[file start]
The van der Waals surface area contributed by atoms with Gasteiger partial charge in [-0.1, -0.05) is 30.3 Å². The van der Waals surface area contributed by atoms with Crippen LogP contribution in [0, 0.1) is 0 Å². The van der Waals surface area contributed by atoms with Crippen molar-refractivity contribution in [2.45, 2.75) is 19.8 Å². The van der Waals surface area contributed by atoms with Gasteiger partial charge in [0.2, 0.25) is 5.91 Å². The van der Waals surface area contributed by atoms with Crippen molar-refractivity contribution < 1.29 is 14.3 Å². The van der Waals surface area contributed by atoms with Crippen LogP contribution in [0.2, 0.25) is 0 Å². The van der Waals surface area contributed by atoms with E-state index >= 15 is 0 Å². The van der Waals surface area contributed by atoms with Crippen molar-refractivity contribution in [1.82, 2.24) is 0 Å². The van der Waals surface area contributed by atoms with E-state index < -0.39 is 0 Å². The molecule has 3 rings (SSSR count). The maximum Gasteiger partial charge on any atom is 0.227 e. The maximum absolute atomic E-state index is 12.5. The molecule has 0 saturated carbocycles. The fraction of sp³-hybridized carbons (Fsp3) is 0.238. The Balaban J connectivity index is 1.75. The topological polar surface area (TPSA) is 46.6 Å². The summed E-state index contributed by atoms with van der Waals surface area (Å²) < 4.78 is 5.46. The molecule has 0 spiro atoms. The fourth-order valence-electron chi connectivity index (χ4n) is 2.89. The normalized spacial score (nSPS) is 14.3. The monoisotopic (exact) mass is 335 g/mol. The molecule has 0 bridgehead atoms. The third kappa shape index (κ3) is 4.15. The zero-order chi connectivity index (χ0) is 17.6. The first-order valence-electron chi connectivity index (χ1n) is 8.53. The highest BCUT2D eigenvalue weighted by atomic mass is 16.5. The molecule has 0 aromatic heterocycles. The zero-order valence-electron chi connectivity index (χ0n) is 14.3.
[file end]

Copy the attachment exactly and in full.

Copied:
The van der Waals surface area contributed by atoms with Gasteiger partial charge in [-0.1, -0.05) is 30.3 Å². The van der Waals surface area contributed by atoms with Crippen LogP contribution in [0, 0.1) is 0 Å². The van der Waals surface area contributed by atoms with Crippen molar-refractivity contribution in [2.45, 2.75) is 19.8 Å². The van der Waals surface area contributed by atoms with Gasteiger partial charge in [0.2, 0.25) is 5.91 Å². The van der Waals surface area contributed by atoms with Crippen molar-refractivity contribution < 1.29 is 14.3 Å². The van der Waals surface area contributed by atoms with Crippen LogP contribution in [0.2, 0.25) is 0 Å². The van der Waals surface area contributed by atoms with E-state index >= 15 is 0 Å². The van der Waals surface area contributed by atoms with Crippen molar-refractivity contribution in [1.82, 2.24) is 0 Å². The van der Waals surface area contributed by atoms with E-state index < -0.39 is 0 Å². The molecule has 3 rings (SSSR count). The maximum Gasteiger partial charge on any atom is 0.227 e. The maximum absolute atomic E-state index is 12.5. The molecule has 0 saturated carbocycles. The fraction of sp³-hybridized carbons (Fsp3) is 0.238. The Balaban J connectivity index is 1.75. The topological polar surface area (TPSA) is 46.6 Å². The summed E-state index contributed by atoms with van der Waals surface area (Å²) < 4.78 is 5.46. The molecule has 0 spiro atoms. The fourth-order valence-electron chi connectivity index (χ4n) is 2.89. The normalized spacial score (nSPS) is 14.3. The monoisotopic (exact) mass is 335 g/mol. The molecule has 0 bridgehead atoms. The third kappa shape index (κ3) is 4.15. The zero-order chi connectivity index (χ0) is 17.6. The first-order valence-electron chi connectivity index (χ1n) is 8.53. The highest BCUT2D eigenvalue weighted by atomic mass is 16.5. The molecule has 0 aromatic heterocycles. The zero-order valence-electron chi connectivity index (χ0n) is 14.3.